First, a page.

Study Procedures

  • Explain what procedures participants will perform and/or experience, plus their sequence and frequency. Identify when and where they will occur. Include any screening or follow-up procedures to be used.
  • Describe the data that are being collected. If using records or data sets, identify the specific information or data points to be used for the research.
  • Describe approximate duration, for both specific procedures/study visits and overall length of participation.
  • Describe the setting and mode of administering data collection instruments or conducting interviews (e.g., telephone, in-person, computer based, group-setting).
  • If the study evaluates existing procedures or includes a combination of existing procedures and research-specific procedures (e.g., study on existing curriculum activities that also interviews instructors about their experience), clearly distinguish between which procedures would occur even if the study were not conducted and the procedures solely conducted for the research.

Recruitment Procedures

  • Explain how potential participants will be identified and how contact will be initiated to inform them of the study (in-person, phone, flyers, email, social media, etc.).
  • State who will contact potential participants and identify any pre-existing relationship they may have with participants (instructor, supervisor, care provider, etc.).

Confidentiality and Privacy Procedures

  • Privacy is a person’s control over the extent, timing and circumstances of sharing him/herself (behaviorally, intellectually or physically). Describe how privacy of participants will be protected during data collection, particularly of sensitive information. For research involving internet surveys, are data secured via access controls (e.g., passwords, authentication, encryption)
  • Describe how data will be collected: anonymously, with direct identifiers or indirect identifiers[i].
  • Confidentiality pertains to the handling of identifiable information that is disclosed by a person in a relationship of trust with the expectation it will not be divulged without permission. Explain how identifiable data and research records (e.g., consent forms, participant payment information, participant correspondence) will be handled. If confidentiality is promised, describe all measures used to minimize the risk of disclosure such as:
    • storage and access to paper and electronic information (including security measures such as passcodes, authentication, encryption, etc.);
    • if data will be de-identified, how and when; and
    • if data will be coded and if a code key exists, if code key will be stored separate from data, who can access it and how long it will be kept.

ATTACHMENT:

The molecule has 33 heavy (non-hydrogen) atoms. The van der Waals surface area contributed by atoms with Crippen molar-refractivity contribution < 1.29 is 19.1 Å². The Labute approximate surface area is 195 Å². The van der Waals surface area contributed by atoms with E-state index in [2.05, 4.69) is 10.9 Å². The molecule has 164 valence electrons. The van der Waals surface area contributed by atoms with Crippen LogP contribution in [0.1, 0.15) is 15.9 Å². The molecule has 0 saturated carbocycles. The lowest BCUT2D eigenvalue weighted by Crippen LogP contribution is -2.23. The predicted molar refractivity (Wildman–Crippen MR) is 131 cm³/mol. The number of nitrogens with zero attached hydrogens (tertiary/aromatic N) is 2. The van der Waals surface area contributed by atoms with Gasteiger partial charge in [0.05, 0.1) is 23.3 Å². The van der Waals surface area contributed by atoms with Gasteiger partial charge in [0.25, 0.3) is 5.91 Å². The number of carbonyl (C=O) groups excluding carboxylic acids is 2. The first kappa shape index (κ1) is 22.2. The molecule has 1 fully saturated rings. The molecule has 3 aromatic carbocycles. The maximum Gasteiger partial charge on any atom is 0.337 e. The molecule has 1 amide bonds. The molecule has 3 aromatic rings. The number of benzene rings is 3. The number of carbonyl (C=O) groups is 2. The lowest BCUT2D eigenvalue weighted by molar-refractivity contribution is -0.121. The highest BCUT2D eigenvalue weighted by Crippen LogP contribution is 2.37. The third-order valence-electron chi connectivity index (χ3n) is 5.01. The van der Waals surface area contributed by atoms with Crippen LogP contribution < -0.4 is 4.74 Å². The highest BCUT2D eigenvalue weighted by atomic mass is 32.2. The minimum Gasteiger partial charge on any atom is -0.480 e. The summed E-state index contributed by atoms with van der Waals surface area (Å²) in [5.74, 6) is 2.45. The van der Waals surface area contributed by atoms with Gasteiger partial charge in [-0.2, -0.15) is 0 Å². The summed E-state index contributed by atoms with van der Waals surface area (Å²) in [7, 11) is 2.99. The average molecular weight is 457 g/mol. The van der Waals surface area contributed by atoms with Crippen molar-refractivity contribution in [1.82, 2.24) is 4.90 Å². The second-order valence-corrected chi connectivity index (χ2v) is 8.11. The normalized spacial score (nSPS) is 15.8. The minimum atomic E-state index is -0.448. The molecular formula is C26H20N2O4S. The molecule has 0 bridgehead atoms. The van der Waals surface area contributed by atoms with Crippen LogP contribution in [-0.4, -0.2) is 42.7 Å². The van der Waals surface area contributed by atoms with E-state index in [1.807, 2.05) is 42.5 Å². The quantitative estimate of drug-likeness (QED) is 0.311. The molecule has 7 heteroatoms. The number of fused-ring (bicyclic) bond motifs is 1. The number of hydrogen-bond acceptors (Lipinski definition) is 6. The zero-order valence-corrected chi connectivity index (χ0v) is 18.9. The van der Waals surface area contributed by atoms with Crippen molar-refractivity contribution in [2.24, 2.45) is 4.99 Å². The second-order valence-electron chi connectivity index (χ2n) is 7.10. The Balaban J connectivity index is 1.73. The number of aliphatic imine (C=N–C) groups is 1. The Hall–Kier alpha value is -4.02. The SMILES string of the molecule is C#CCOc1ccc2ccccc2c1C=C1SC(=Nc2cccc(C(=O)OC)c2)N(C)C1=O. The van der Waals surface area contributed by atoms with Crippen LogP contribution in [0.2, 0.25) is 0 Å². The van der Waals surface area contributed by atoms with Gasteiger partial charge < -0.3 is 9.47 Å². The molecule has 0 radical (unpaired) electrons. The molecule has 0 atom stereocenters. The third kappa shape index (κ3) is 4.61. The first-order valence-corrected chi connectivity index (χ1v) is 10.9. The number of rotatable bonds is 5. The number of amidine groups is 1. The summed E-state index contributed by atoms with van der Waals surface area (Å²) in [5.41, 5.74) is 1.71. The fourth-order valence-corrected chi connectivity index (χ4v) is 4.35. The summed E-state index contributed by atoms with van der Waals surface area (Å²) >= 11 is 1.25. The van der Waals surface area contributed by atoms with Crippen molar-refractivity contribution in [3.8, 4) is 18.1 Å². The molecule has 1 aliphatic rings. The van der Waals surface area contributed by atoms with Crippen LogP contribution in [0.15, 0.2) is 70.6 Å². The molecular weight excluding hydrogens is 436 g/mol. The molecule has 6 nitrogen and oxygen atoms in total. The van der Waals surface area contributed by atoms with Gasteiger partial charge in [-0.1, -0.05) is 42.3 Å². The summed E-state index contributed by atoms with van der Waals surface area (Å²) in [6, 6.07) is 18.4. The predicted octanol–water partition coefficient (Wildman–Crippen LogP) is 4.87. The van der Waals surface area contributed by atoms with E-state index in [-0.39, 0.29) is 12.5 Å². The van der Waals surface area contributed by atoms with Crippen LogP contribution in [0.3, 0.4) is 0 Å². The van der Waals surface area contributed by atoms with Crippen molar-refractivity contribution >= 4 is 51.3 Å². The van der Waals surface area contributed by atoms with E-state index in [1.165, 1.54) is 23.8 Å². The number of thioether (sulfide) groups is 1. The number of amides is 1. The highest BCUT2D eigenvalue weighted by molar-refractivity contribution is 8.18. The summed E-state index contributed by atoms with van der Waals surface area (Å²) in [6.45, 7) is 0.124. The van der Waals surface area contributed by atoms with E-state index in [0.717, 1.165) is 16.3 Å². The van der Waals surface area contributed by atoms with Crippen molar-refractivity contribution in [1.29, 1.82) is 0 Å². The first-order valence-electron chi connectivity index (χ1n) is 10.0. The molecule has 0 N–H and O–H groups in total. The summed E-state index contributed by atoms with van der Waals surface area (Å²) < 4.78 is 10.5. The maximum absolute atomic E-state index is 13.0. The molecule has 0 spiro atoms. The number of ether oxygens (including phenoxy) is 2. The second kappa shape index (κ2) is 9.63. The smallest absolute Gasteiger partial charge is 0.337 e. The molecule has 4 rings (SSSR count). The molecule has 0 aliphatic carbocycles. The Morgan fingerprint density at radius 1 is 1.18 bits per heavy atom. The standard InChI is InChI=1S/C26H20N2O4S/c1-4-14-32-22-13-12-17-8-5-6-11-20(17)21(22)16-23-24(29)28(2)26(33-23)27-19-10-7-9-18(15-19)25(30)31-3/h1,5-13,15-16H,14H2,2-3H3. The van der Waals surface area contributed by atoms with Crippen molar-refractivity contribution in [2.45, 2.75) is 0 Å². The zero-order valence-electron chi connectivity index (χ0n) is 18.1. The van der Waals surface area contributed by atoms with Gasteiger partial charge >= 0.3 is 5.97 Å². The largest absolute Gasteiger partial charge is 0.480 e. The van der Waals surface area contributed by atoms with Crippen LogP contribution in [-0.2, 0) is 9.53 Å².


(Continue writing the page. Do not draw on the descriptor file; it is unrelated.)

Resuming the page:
Risks and Benefits

  • Include all risks. Risks related to loss of privacy and confidentiality are the most common risks associated with social, behavioral and education research, yet they are rarely identified as such in IRB applications. Describe how risks will be minimized.
  • Identify any probable benefits the research may present. Most research is unlikely to result in direct benefits to participants. A direct benefit is an outcome of the research that is directly advantageous to the participant. Survey research usually does not offer the direct benefits to participants who take them. However a study that investigates a new instructional method to teach algebra may present direct benefits to participants if the new method improves their comprehension of an algebraic concept.

Consent Documents

  • Include the required elements of informed consent.
  • Write the consent form using language appropriate to your participant population. We recommend writing consent forms in the 2nd person (you).
  • Describe study procedures in a step-by-step manner in the order they will occur.
  • Benefits from the research can never be guaranteed. Use may occur instead of will occur when writing about possible benefits.
  • If a student is the study PI, include the Faculty Advisor’s name and contact information.


  • Write all study materials to be shared with participants, including recruitment materials, and study instructions in a language appropriate to your participant population
  • Submit a copy of all consent materials, recruitment materials, data collection instruments, site permission letters, IRB approvals from collaborating institutions, etc. with your IRB application.
  • Have someone unfamiliar with your field read your entire application package for understandability, consistency and errors.

IRB Metrics Update

This first graph highlights the number of submissions received over the last year (January 2015-January 2016). A monthly average of 225 studies and associated requests has been submitted for that period. During the month of January 2016 the IRB received a total of 241 submissions.IRB: Number of Submissions


The second graph highlights the average review time per month. The IRB continues to strive to maximize the efficiency of review for full board, exempt and expedited categories. The average review turnaround time for all submissions during the month of January improved by more than two weeks—from 22 days in 2015 to 5 days in 2016—continuing the trend of significant reduction across all review types.IRB: Turnaround Time

Contact Information

If you have questions or concerns, please don’t hesitate to contact any of our team members.

[i] Indirect identifiers refer to information that when used together, or in conjunction with other information, may enable a reasonably informed and determined person to deduce the identity of individual research participants (e.g., a study on NFL quarterbacks).